The specification issue and the variability of new LED technologies has become so widespread that a number of third-party sources have stepped in to help potential buyers better compare and evaluate the options, most notably the U.S. Department of Energy. Distributors and reps operating in this market need a complete grasp of their manufacturers’ listings and ratings.

Image of new LED streetlights in Tarentum Borough, Pa.The DOE’s Municipal Solid-State Street Lighting Consortium (MSSLC) has set out to help cities avoid major disappointments. “SSL streetlights are still a relatively new development and have no long-term operating history. Therefore, substantial risk exists for making large-scale mistakes with products that are not up to the mark in terms of performance, or expected durability/lifetime in a real-world environment,” says the MSSLC’s website www1.eere.energy.gov/buildings/ssl/consortium_about.html.

MSSLC includes utilities and hundreds of municipalities that share information to help each other learn from new installations. It also publishes model specifications for roadway lighting. DOE’s Lighting Facts and CALiPER programs also help by evaluating, verifying and standardizing manufacturer claims about LED lighting, including roadway luminaires.

Another group, the DesignLights Consortium (DLC), maintains a list of qualified products that have been tested and evaluated. DLC’s Qualified Products List (QPL) has over 21,000 luminaires (all types, not just roadway and area lighting) for which representative fixtures from each product family have been independently tested. The QLP has become the standard reference for government and utility energy-efficiency programs, so for manufacturers, getting products certified and listed can be a make-or-break issue.

The Illuminating Engineering Society (IES) develops the standards to which the luminaires are tested. Its LM-79 and LM-80 (essentially testing performance and useful life, respectively) are critical factors used by buyers to evaluate and compare products.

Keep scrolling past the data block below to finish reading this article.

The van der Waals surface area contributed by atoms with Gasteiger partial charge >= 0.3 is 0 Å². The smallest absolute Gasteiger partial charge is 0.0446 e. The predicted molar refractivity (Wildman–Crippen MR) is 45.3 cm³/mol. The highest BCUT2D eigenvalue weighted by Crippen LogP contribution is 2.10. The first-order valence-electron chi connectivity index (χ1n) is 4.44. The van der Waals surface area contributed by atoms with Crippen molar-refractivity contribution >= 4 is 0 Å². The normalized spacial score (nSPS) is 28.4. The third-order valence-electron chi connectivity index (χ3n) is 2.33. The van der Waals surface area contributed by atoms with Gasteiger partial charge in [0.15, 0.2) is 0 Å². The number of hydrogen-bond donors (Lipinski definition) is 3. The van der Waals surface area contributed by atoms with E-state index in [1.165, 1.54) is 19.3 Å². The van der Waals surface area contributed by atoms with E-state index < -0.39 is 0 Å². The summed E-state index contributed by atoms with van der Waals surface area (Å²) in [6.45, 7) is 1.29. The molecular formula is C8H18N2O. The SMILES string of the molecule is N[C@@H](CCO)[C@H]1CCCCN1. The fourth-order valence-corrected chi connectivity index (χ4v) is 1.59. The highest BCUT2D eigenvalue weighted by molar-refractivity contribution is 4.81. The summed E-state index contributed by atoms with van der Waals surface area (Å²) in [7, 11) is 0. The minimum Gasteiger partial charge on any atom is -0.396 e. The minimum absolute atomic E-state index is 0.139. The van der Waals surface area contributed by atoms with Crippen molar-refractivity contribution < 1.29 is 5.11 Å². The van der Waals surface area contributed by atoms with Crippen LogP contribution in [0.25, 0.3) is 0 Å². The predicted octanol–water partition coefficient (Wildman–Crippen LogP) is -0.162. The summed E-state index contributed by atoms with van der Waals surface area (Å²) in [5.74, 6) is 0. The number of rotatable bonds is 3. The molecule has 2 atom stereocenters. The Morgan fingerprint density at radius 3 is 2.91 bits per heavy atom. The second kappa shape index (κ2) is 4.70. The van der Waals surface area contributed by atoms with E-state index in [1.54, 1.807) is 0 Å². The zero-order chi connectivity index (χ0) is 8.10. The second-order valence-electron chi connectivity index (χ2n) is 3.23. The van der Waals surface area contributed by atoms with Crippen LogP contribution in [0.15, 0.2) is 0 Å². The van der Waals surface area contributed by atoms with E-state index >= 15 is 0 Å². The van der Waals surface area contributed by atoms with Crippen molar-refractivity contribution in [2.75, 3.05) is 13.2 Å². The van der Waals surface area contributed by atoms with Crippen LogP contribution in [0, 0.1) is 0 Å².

The shift thus far has come in cities that either have their own electric utilities or work with a small, local, friendly power company that can adapt their rate structure. Large, investor-owned utilities are another matter. Their rate structures, subject to a massive regulatory approval process, usually don’t provide incentives for them to upgrade to LED technology. But it’s just a matter of time before they get on board, and when they do, watch out.

“The linchpin is when utilities ultimately figure out how this is going to play out for them and they develop rate bundles that allow for the new technology,” says Posey of Acuity. “It’s already enormous with regard to the volume. It used to be what you were selling on an annual basis was pretty much replacements, some knockdowns. What we’re seeing now is complete relight of existing space, a complete change-out. That will quadruple when the utilities jump in.”

And don’t think you can wait for this market. That surge will happen quickly, and when it tapers off, the market will be full of products that not only don’t need to be replaced, but don’t even need to be touched for 15 years. After that surge, says Posey, “If the rated lives turn out to be what they say, replacement sales will be dramatically less than they are now.”